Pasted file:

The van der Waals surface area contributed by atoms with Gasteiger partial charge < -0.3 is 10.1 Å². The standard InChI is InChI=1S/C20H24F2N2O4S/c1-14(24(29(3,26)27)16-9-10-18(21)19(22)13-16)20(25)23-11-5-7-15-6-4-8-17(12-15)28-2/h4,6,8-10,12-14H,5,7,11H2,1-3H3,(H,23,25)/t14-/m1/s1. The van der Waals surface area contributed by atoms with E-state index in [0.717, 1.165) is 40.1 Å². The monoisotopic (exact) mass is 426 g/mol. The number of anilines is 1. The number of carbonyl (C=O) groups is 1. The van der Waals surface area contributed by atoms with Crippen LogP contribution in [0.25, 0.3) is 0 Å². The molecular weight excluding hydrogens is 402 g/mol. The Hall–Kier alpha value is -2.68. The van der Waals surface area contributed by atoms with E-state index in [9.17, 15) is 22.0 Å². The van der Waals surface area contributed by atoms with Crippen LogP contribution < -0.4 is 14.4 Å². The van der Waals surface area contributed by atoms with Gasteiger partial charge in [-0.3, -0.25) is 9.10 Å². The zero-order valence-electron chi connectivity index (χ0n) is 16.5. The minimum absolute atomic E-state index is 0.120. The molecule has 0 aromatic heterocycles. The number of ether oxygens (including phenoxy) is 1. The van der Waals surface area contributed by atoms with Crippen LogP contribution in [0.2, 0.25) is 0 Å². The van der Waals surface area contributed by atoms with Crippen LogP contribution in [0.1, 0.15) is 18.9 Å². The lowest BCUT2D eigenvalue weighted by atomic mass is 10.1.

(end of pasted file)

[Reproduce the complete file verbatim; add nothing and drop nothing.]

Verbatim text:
The van der Waals surface area contributed by atoms with Gasteiger partial charge < -0.3 is 10.1 Å². The standard InChI is InChI=1S/C20H24F2N2O4S/c1-14(24(29(3,26)27)16-9-10-18(21)19(22)13-16)20(25)23-11-5-7-15-6-4-8-17(12-15)28-2/h4,6,8-10,12-14H,5,7,11H2,1-3H3,(H,23,25)/t14-/m1/s1. The van der Waals surface area contributed by atoms with E-state index in [0.717, 1.165) is 40.1 Å². The monoisotopic (exact) mass is 426 g/mol. The number of anilines is 1. The number of carbonyl (C=O) groups is 1. The van der Waals surface area contributed by atoms with Crippen LogP contribution in [0.25, 0.3) is 0 Å². The molecular weight excluding hydrogens is 402 g/mol. The Hall–Kier alpha value is -2.68. The van der Waals surface area contributed by atoms with E-state index in [9.17, 15) is 22.0 Å². The van der Waals surface area contributed by atoms with Crippen LogP contribution < -0.4 is 14.4 Å². The van der Waals surface area contributed by atoms with Gasteiger partial charge in [-0.3, -0.25) is 9.10 Å². The zero-order valence-electron chi connectivity index (χ0n) is 16.5. The minimum absolute atomic E-state index is 0.120. The molecule has 0 aromatic heterocycles. The number of ether oxygens (including phenoxy) is 1. The van der Waals surface area contributed by atoms with Crippen LogP contribution in [0.2, 0.25) is 0 Å². The van der Waals surface area contributed by atoms with Crippen LogP contribution in [0.1, 0.15) is 18.9 Å². The lowest BCUT2D eigenvalue weighted by atomic mass is 10.1.